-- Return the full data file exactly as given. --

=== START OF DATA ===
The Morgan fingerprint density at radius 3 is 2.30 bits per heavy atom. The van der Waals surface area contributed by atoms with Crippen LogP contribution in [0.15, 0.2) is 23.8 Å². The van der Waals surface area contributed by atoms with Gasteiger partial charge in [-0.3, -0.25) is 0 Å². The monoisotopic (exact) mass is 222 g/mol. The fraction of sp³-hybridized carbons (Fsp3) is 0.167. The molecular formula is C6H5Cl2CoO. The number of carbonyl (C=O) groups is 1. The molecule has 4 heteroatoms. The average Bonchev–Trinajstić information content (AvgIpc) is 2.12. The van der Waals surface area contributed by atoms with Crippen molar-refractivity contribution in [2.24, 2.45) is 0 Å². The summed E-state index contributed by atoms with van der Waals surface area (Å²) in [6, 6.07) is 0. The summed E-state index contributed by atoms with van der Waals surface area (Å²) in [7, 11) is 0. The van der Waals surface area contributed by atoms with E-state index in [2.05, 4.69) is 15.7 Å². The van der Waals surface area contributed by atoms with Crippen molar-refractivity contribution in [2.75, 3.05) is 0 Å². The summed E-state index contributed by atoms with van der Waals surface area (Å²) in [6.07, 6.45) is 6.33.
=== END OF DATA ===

The Morgan fingerprint density at radius 3 is 2.30 bits per heavy atom. The van der Waals surface area contributed by atoms with Crippen LogP contribution in [0.15, 0.2) is 23.8 Å². The van der Waals surface area contributed by atoms with Gasteiger partial charge in [-0.3, -0.25) is 0 Å². The monoisotopic (exact) mass is 222 g/mol. The fraction of sp³-hybridized carbons (Fsp3) is 0.167. The molecular formula is C6H5Cl2CoO. The number of carbonyl (C=O) groups is 1. The molecule has 4 heteroatoms. The average Bonchev–Trinajstić information content (AvgIpc) is 2.12. The van der Waals surface area contributed by atoms with Crippen molar-refractivity contribution in [2.24, 2.45) is 0 Å². The summed E-state index contributed by atoms with van der Waals surface area (Å²) in [6, 6.07) is 0. The summed E-state index contributed by atoms with van der Waals surface area (Å²) in [7, 11) is 0. The van der Waals surface area contributed by atoms with E-state index in [2.05, 4.69) is 15.7 Å². The van der Waals surface area contributed by atoms with Crippen molar-refractivity contribution in [2.75, 3.05) is 0 Å². The summed E-state index contributed by atoms with van der Waals surface area (Å²) in [6.07, 6.45) is 6.33.